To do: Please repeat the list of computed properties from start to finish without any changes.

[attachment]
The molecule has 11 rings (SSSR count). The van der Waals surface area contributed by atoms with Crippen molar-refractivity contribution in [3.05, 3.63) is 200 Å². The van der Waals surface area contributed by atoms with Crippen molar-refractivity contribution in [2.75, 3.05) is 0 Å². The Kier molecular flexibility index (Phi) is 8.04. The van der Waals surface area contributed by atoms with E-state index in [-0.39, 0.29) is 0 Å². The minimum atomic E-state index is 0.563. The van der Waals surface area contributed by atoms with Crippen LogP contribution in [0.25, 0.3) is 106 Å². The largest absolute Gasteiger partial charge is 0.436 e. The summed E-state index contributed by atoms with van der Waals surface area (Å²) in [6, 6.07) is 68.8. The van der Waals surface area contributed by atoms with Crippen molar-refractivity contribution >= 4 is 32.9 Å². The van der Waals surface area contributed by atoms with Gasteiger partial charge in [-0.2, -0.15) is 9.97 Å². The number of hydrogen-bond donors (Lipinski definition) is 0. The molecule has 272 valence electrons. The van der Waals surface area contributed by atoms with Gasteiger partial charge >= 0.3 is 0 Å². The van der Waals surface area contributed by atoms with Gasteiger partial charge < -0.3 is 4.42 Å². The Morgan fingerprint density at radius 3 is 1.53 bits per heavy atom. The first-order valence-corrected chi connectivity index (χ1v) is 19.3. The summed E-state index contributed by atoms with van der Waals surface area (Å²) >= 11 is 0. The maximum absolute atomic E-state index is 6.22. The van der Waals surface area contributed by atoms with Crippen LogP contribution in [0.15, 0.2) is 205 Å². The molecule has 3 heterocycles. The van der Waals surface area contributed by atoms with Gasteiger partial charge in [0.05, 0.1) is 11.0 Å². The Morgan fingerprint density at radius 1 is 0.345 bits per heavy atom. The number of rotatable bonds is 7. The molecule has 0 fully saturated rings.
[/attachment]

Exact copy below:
The molecule has 11 rings (SSSR count). The van der Waals surface area contributed by atoms with Crippen molar-refractivity contribution in [3.05, 3.63) is 200 Å². The van der Waals surface area contributed by atoms with Crippen molar-refractivity contribution in [2.75, 3.05) is 0 Å². The Kier molecular flexibility index (Phi) is 8.04. The van der Waals surface area contributed by atoms with E-state index in [-0.39, 0.29) is 0 Å². The minimum atomic E-state index is 0.563. The van der Waals surface area contributed by atoms with Crippen LogP contribution in [0.25, 0.3) is 106 Å². The largest absolute Gasteiger partial charge is 0.436 e. The summed E-state index contributed by atoms with van der Waals surface area (Å²) in [6, 6.07) is 68.8. The van der Waals surface area contributed by atoms with Crippen molar-refractivity contribution >= 4 is 32.9 Å². The van der Waals surface area contributed by atoms with Gasteiger partial charge in [-0.2, -0.15) is 9.97 Å². The number of hydrogen-bond donors (Lipinski definition) is 0. The molecule has 272 valence electrons. The van der Waals surface area contributed by atoms with Gasteiger partial charge >= 0.3 is 0 Å². The van der Waals surface area contributed by atoms with Gasteiger partial charge < -0.3 is 4.42 Å². The Morgan fingerprint density at radius 3 is 1.53 bits per heavy atom. The first-order valence-corrected chi connectivity index (χ1v) is 19.3. The summed E-state index contributed by atoms with van der Waals surface area (Å²) >= 11 is 0. The maximum absolute atomic E-state index is 6.22. The van der Waals surface area contributed by atoms with Crippen LogP contribution in [0.15, 0.2) is 205 Å². The molecule has 3 heterocycles. The van der Waals surface area contributed by atoms with Gasteiger partial charge in [0.05, 0.1) is 11.0 Å². The Morgan fingerprint density at radius 1 is 0.345 bits per heavy atom. The number of rotatable bonds is 7. The molecule has 0 fully saturated rings.